When our customers told us they needed an effective solution for removing scale that was safer than dumping acid into cooling tower water, we were all ears. Shortly after, we introduced the TFC-200 Cooling Tower Fill Cleaner as a solution and 13 categories, 20 contractor reviews and 88 entries later, its unique features and ease of use has earned it a Bronze ranking in this year’s Dealer Design Awards from the NEWS.
A special combination of innovative chemical solutions, pump technology and unique turbo nozzles makes this machine the best in its category and one of the most efficient cooling tower cleaners on the market. This all-in-one-system uses 300 PSI of cleaning power to increase the water flow, deep clean tower fill and eliminate hiding places for Legionella, scale and other energy-robbing bacteria on contact. Plus, it was specially designed for use with ScaleBreak-Gel, our low viscosity acidic solution that provides a safer alternative with far less risks than using acids.
- Complete all-in-one system for cleaning lime scale and debris from fill
- Equipped with two high-performance pumps for superior circulation
- Includes all wand extensions and nozzles for cleaning hard-to-reach areas
- Lowers health risks and eliminates growth of hazardous Legionella bacteria
Naturally, this powerful, yet safe award-winning equipment is available at Goodway. See our complete line of equipment to satisfy more of your unique cooling tower maintenance needs.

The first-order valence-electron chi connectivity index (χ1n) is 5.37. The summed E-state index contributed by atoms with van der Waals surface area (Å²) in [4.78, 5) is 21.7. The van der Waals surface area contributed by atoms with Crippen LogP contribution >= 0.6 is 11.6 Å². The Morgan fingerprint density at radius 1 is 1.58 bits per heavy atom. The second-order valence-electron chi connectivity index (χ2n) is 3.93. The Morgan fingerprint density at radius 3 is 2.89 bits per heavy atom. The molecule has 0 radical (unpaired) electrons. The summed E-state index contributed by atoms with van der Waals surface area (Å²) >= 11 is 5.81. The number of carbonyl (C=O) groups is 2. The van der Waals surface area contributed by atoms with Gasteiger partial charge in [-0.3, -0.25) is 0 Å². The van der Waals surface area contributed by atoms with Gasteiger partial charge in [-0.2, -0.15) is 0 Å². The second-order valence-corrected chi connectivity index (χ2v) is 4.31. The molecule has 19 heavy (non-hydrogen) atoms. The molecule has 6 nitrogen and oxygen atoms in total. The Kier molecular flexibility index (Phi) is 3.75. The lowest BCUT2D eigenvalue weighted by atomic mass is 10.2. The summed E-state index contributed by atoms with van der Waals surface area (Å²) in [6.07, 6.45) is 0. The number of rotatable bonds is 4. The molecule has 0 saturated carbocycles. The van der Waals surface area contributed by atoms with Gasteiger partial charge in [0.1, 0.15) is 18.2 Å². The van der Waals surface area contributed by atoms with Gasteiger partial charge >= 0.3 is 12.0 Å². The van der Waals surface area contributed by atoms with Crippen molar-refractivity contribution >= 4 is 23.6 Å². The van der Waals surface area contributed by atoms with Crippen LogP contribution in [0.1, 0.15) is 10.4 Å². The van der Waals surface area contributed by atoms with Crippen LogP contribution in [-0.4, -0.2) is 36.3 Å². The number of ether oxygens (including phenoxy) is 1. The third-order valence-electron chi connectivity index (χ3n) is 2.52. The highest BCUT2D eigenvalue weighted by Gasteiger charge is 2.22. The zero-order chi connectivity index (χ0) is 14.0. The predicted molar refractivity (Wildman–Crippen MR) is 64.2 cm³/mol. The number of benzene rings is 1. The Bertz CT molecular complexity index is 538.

Monitoring air quality is rapidly shifting from the realm of mere research to more practical applications as HVAC companies look for ways to ensure that both indoor and outdoor air quality levels aren’t negatively impacted by a new installation or repair. This rising priority should come as no surprise: Medical News Today notes that air pollution is now a leading stroke risk factor, while ACHR News points out that a large-scale bi-partisan energy bill could have serious impacts on how HVAC units are installed and evaluated. Bottom line? It’s not just what’s inside a heating or cooling unit that counts. To stay ahead, companies need a way to effectively quantify HVAC air quality.
Managing indoor air quality is now the focus of startups like Airviz, a Carnegie Mellon University spinoff — its “Speck” device is designed to report the parts per million of certain 2.5-micron size particles which could pose a threat to human health. In a recent MIT Technology Review piece, for example, author Simson Garfinkel describes the Speck detecting a rise of PM2.5 particles in his home, such as those released by cooking oil, which are in turn linked to diseases like asthma, autism and even ADHD. In fact, the WHO says that four million deaths worldwide are caused by poor indoor air quality conditions; conditions that quickly reached worrisome levels when Garfinkel’s family was simply frying eggs.